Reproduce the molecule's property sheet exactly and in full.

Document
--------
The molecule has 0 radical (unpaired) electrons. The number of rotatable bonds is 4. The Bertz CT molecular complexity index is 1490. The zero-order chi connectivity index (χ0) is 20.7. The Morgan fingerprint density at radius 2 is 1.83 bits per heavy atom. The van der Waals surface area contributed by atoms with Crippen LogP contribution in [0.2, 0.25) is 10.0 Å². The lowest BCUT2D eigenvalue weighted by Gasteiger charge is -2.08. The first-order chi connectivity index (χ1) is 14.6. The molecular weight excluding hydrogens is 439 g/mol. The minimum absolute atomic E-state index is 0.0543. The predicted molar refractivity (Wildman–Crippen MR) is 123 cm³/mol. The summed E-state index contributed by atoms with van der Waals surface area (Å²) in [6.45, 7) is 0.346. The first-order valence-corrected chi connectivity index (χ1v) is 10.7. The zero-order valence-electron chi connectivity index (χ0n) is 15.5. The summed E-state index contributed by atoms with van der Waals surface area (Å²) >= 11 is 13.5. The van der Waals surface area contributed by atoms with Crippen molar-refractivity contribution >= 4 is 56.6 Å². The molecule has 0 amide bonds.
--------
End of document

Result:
The molecule has 0 radical (unpaired) electrons. The number of rotatable bonds is 4. The Bertz CT molecular complexity index is 1490. The zero-order chi connectivity index (χ0) is 20.7. The Morgan fingerprint density at radius 2 is 1.83 bits per heavy atom. The van der Waals surface area contributed by atoms with Crippen LogP contribution in [0.2, 0.25) is 10.0 Å². The lowest BCUT2D eigenvalue weighted by Gasteiger charge is -2.08. The first-order chi connectivity index (χ1) is 14.6. The molecular weight excluding hydrogens is 439 g/mol. The minimum absolute atomic E-state index is 0.0543. The predicted molar refractivity (Wildman–Crippen MR) is 123 cm³/mol. The summed E-state index contributed by atoms with van der Waals surface area (Å²) in [6.45, 7) is 0.346. The first-order valence-corrected chi connectivity index (χ1v) is 10.7. The zero-order valence-electron chi connectivity index (χ0n) is 15.5. The summed E-state index contributed by atoms with van der Waals surface area (Å²) >= 11 is 13.5. The van der Waals surface area contributed by atoms with Crippen molar-refractivity contribution >= 4 is 56.6 Å². The molecule has 0 amide bonds.